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  • Writer's pictureThe Roving Route


The Adventures of The Roving Route #36

Well, it's official! The ice road is in and we made it through isolation! What a change this week has brought. Snowmobiles and vehicles are now roaming the lake at all hours of the day and the peace and quiet we talked about last week is gone. The ice road will last until about March when the weather warms and the ice becomes a lake again.

So it's December 31st, and like you have heard a million times already, 2020 wasn't the year everyone thought it would be. As we all reflect back, remember that whether you know it or not you learned new skills, became more flexible, and viewed the world through new eyes. Years from now when you talk about this year, you might not recall each individual struggle you had to overcome, however the changes you were forced to make allowed you to adapt and carve a new path.

At the start of 2020, we had already been on the road for 2 months and were not planning on returning any time soon. The Roving Route was rolling and we started to see how we could make an impact within the industry. Once Covid-19 was classified a pandemic, we had to cut our travel plans short and return back to Canada. Having to adapt we decided to try to obtain as many skills as we could both professionally and personally while we worked from home. Like everyone and especially those who try to veer from the regular 9-5, we faced all sorts of hiccups but we are trying to look back on this experience with a positive mindset. While we prepared for our isolation we knew hiccups were going to continue as we wouldn't be able to master or prepare for all the dozens of systems that support us. Luckily we are optimistic and live in today's society where we don't have to find and read through dusty manuals and we can just research our exact system and all the walkthrough Youtube videos we want.

There is no way that we could have taken on an adventure like this without this positive mindset. If we focus on every little thing that has gone wrong or taken uptime, we would leave this thinking we had an awful experience. Almost immediately after we took the boat out of the water for the season our heat started to act up. After a day of living in a dry sauna in one room and an ice hotel in another, we knew we needed to learn about our heating system. With some short-term solutions in place (turning off one set of radiators and bleeding the others), it has been working but deep winter temperatures are around the corner so time will tell.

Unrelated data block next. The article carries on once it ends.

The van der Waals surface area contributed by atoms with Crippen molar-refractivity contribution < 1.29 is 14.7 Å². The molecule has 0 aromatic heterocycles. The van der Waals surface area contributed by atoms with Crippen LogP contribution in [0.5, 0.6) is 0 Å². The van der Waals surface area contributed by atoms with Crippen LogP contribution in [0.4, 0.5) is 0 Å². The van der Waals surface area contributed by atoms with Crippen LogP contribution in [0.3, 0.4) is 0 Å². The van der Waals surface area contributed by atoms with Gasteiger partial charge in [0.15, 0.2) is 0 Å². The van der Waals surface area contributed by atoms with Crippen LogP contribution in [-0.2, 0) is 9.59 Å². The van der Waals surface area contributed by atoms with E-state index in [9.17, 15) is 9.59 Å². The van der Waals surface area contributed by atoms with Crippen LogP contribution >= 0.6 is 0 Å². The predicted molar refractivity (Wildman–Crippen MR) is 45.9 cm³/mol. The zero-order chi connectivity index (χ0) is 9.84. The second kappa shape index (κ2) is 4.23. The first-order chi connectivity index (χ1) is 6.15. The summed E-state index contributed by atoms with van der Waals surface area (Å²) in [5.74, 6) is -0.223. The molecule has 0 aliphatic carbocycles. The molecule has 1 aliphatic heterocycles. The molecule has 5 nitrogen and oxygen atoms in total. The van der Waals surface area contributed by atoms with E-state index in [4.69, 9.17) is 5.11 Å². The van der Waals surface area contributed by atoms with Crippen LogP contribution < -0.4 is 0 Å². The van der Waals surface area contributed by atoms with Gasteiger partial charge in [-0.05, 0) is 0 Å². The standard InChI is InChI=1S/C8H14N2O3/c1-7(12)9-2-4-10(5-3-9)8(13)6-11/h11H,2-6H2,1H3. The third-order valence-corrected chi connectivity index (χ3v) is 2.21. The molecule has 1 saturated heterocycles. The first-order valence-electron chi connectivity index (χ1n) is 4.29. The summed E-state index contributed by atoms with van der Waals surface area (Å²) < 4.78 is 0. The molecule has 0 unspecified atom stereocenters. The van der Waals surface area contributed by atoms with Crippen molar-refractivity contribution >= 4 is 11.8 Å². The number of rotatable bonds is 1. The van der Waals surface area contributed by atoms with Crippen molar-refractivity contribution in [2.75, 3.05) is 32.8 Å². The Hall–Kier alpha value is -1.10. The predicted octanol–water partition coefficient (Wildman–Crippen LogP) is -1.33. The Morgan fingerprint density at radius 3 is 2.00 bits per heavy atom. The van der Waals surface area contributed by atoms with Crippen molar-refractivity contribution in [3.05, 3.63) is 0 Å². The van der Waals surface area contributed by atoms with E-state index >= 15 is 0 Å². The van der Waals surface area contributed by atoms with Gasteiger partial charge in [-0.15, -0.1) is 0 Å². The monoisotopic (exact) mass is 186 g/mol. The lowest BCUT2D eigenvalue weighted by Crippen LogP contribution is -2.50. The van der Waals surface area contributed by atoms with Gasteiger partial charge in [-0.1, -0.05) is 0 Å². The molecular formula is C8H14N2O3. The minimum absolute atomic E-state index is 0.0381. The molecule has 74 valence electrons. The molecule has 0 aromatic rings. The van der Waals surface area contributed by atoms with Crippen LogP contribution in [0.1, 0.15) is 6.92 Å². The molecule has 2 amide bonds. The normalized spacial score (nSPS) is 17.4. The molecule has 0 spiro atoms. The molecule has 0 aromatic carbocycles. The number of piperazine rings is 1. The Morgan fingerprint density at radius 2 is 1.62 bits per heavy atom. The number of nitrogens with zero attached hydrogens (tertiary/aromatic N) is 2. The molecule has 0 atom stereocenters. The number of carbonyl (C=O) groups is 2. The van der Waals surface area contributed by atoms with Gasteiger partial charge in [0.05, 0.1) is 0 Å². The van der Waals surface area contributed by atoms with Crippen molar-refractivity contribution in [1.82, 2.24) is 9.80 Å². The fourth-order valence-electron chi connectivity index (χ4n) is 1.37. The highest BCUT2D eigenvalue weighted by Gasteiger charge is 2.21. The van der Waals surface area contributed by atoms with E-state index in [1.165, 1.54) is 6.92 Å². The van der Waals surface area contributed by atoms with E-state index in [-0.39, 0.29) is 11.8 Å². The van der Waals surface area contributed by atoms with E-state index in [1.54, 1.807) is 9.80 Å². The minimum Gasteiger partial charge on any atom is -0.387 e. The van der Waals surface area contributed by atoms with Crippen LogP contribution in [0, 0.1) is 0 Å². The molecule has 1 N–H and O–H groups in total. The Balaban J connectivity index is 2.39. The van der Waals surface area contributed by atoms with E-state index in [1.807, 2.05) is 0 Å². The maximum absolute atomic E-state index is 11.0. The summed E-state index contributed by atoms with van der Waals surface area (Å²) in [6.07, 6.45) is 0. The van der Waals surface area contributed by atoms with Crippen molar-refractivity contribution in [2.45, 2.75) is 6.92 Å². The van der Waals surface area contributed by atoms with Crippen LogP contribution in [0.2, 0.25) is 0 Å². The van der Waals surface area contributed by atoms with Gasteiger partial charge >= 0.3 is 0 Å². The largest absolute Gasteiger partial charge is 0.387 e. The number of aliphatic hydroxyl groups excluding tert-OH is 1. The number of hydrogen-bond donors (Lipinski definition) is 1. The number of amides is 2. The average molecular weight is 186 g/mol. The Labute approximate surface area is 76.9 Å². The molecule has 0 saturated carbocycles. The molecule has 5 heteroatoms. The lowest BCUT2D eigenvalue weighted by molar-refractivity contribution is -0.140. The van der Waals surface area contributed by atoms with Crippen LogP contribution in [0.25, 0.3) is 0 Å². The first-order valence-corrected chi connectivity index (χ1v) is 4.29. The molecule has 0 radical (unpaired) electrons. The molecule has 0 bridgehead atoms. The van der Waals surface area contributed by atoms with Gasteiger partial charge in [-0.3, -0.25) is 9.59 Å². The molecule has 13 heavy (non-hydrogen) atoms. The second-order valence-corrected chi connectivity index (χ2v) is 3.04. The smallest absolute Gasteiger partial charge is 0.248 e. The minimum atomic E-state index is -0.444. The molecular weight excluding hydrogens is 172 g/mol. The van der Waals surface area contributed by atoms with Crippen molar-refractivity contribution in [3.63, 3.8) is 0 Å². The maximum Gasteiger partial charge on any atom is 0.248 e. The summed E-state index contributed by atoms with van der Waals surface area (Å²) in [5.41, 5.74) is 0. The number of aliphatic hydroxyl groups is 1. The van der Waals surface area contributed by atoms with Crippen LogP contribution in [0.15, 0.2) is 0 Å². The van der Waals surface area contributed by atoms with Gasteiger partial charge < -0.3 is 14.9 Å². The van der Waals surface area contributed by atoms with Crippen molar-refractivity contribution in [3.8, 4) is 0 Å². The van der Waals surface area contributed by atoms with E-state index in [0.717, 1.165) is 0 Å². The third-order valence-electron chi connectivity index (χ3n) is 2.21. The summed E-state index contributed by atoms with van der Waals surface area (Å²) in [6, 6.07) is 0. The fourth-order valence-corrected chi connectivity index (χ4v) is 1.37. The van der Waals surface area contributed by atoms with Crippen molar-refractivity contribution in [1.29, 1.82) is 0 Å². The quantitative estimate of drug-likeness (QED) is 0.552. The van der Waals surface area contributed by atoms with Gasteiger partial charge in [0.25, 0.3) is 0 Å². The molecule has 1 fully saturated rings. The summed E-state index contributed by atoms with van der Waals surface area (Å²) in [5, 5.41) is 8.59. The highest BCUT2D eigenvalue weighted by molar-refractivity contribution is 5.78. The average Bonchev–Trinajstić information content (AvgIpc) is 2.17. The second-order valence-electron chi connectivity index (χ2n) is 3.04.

Thanks to a duck falling down the chimney during the winter a few years ago and causing quite the mess in the cottage as it flew around trying to find its way out, there is now a grill and two bricks on top of our chimney stack. Since then years of on and off burning and weeks of constant fires- by then our only source of heat in the main room- caused the space between the bricks to fill with soot forcing the smoke to flood back inside. With some effort, rope, duct tape, and a hockey stick, we were able to get up on the snow-covered roof and temporarily fix our issue but it did take away a few good days of s'more making! The lesson of that week - learn how to check when a chimney sweep is required. Guess what we are buying once we get into town.

Last week's hiccup was not a huge shock to us as we knew it was going to be a constant battle we would never win. Since we are trying to heat our house efficiently, we sealed up all the windows and doors as best as we could. Unfortunately, this causes moisture from breathing, washing dishes, and showering to stay inside and if not properly dealt with can cause mold and decay. To help combat this, the cottage has an HRV (Heat Recovery Ventilator) which works, as we quickly learned, by pulling stale air from inside through an exchanger where it heats fresh air coming in from outside. However, they are not very efficient (often running at about 70% of the heat exchanged) so we were only selectively using it when a sudden 20 degree overnight drop caused a layer of ice to take over our windows! After flipping it on, it was clear our HRV was not heating properly when the intake into the room read just +3°. After becoming a temporary HRV technician, we were able to clean out the system, fix the exchanger, and are hoping to have learned how to properly manage excess humidity!

When we were celebrating the New Year in Bangkok one year ago, this was not our vision for 2020 but, the few hiccups we have shared ended up being great learning experiences. With the likely possibility of owning a house in the future, our isolation forced us to fully immerse ourselves into the systems that power our homes. Bottom line no matter what path you take whether that be one you made or you were forced to choose, there will always be hiccups to overcome. But with some preparation, research, and support the outcome can be whatever you put your mind to!

So we leave you with this quote "The pessimist sees the difficulty in every opportunity. The optimist sees the opportunity in every difficulty" - Winston Churchill

Cheers from ice road-friendly Lake of the Woods,

The Roving Route

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